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US designation of Ansarullah could worsen Yemen humanitarian situation, say aid groups

US Rep. Ilhan Omar (D-MN) (L) talks with Speaker of the House Nancy Pelosi (D-CA) during a rally with fellow Democrats before voting on H.R. 1, or the People Act, on the East Steps of the US Capitol on March 08, 2019 in Washington, DC. (AFP photo)
A malnourished Yemnei child (Photo by AP)

Aid agencies have warned that the possible US designation of Yemen's popular Anasarullah movement as a "terrorist group" could further deteriorate the already dire humanitarian situation and hinder assistance efforts in the war-torn country.

They raised the alarm at the controversial plan on Friday, two days after US President Joe Biden said the re-designation of Anasarullah was "under consideration" following recent retaliatory attacks by Yemeni Armed Forces on Abu Dhabi.

The Norwegian Refugee Council (NRC) country director for Yemen warned that the US measure could endanger millions already struggling "to survive a full-blown humanitarian catastrophe".

"We said repeatedly in the past that designating Ansarullah a terrorist organization would have far-reaching impacts on Yemen's already dire humanitarian situation, and we think the same today," Erin Hutchinson told the Middle East Eye (MEE) news portal.

"The designation would come with sanctions that would harm NRC's ability to provide lifesaving aid to people in dire circumstances. The US government must ensure that any sanctions do not block food, fuel, medicines, and other essential goods and services from entering the country and reaching people in need just trying to survive a full-blown humanitarian catastrophe."

Similarly, Oxfam America's humanitarian policy manager said the US designation would severely impact the ability of aid groups to respond on the ground.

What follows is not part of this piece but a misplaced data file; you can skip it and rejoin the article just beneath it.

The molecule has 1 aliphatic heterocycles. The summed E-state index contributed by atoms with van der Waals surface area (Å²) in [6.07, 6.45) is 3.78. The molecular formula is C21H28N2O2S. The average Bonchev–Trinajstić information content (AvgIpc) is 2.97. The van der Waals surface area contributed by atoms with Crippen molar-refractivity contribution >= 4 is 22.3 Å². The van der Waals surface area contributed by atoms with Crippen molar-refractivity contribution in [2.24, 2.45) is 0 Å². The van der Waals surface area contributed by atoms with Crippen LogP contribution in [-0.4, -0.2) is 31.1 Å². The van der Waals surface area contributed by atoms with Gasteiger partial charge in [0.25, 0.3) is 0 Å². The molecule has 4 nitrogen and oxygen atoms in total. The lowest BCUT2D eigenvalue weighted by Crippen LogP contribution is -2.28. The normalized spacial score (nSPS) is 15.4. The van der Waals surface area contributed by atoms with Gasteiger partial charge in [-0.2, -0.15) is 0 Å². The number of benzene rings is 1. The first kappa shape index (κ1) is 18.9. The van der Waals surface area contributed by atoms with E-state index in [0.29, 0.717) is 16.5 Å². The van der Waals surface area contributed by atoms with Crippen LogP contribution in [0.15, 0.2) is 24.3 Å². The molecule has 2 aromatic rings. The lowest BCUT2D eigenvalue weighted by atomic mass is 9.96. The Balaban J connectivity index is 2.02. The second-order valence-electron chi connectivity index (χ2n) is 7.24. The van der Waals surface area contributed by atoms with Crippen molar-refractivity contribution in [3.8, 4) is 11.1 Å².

"As we said a year ago, this designation absolutely cannot happen because of the humanitarian implications it would have," Scott Paul said.

Last month, the food-assistance branch of the United Nations announced that it was "forced" to cut aid to Yemen due to a lack of funds.

The World Food Programme (WFP), which feeds 13 million Yemenis, said in a statement that eight million will receive a reduced food ration, while five million at immediate risk of slipping into famine conditions will remain on a full ration.

Saudi Arabia launched the devastating war on its southern neighbor in March 2015 in collaboration with a number of its allied states and with arms and logistics support from the US and several Western states.

The aim was to return to power the former Riyadh-backed regime and crush the popular Ansarullah movement which has been running state affairs in the absence of an effective government in Yemen.

The war has stopped well shy of all of its goals, despite killing tens of thousands of Yemenis and turning entire Yemen into the scene of the world’s worst humanitarian crisis.

Meanwhile, the Yemeni forces have in recent months gone from strength to strength against the Saudi-led invaders and left Riyadh and its allies bogged down in Yemen.


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